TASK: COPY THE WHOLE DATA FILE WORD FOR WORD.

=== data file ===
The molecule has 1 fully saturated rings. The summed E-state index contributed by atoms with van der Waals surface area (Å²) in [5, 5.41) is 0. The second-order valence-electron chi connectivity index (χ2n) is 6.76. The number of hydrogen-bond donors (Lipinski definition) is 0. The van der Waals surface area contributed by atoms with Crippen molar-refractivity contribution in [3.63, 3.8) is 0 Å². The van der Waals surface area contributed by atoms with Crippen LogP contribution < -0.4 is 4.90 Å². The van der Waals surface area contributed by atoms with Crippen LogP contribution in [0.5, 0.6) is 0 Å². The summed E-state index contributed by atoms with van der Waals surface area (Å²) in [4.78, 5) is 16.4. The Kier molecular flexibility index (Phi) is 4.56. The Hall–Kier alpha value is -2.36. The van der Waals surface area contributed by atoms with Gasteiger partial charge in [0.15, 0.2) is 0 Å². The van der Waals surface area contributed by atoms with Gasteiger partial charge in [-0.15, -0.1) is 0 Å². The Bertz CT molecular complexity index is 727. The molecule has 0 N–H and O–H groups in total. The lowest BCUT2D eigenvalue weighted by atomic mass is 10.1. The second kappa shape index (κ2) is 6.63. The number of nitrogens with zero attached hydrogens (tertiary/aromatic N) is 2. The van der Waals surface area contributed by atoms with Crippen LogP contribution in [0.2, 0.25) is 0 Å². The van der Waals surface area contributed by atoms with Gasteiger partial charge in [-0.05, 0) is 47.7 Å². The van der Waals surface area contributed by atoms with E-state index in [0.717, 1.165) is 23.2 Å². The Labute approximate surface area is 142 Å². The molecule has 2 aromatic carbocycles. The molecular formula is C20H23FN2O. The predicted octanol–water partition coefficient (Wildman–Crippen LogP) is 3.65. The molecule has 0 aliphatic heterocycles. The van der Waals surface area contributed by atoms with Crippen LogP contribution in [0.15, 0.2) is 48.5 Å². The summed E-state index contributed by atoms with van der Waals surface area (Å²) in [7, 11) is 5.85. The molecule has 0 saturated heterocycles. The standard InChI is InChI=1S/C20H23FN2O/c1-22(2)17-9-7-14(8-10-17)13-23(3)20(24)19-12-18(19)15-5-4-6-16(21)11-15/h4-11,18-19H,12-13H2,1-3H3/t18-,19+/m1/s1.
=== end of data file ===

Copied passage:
The molecule has 1 fully saturated rings. The summed E-state index contributed by atoms with van der Waals surface area (Å²) in [5, 5.41) is 0. The second-order valence-electron chi connectivity index (χ2n) is 6.76. The number of hydrogen-bond donors (Lipinski definition) is 0. The van der Waals surface area contributed by atoms with Crippen molar-refractivity contribution in [3.63, 3.8) is 0 Å². The van der Waals surface area contributed by atoms with Crippen LogP contribution < -0.4 is 4.90 Å². The van der Waals surface area contributed by atoms with Crippen LogP contribution in [0.5, 0.6) is 0 Å². The summed E-state index contributed by atoms with van der Waals surface area (Å²) in [4.78, 5) is 16.4. The Kier molecular flexibility index (Phi) is 4.56. The Hall–Kier alpha value is -2.36. The van der Waals surface area contributed by atoms with Gasteiger partial charge in [0.15, 0.2) is 0 Å². The van der Waals surface area contributed by atoms with Gasteiger partial charge in [-0.15, -0.1) is 0 Å². The Bertz CT molecular complexity index is 727. The molecule has 0 N–H and O–H groups in total. The lowest BCUT2D eigenvalue weighted by atomic mass is 10.1. The second kappa shape index (κ2) is 6.63. The number of nitrogens with zero attached hydrogens (tertiary/aromatic N) is 2. The van der Waals surface area contributed by atoms with Crippen LogP contribution in [0.2, 0.25) is 0 Å². The van der Waals surface area contributed by atoms with Gasteiger partial charge in [-0.05, 0) is 47.7 Å². The van der Waals surface area contributed by atoms with E-state index in [0.717, 1.165) is 23.2 Å². The Labute approximate surface area is 142 Å². The molecule has 2 aromatic carbocycles. The molecular formula is C20H23FN2O. The predicted octanol–water partition coefficient (Wildman–Crippen LogP) is 3.65. The molecule has 0 aliphatic heterocycles. The van der Waals surface area contributed by atoms with Crippen LogP contribution in [0.15, 0.2) is 48.5 Å². The summed E-state index contributed by atoms with van der Waals surface area (Å²) in [7, 11) is 5.85. The molecule has 0 saturated heterocycles. The standard InChI is InChI=1S/C20H23FN2O/c1-22(2)17-9-7-14(8-10-17)13-23(3)20(24)19-12-18(19)15-5-4-6-16(21)11-15/h4-11,18-19H,12-13H2,1-3H3/t18-,19+/m1/s1.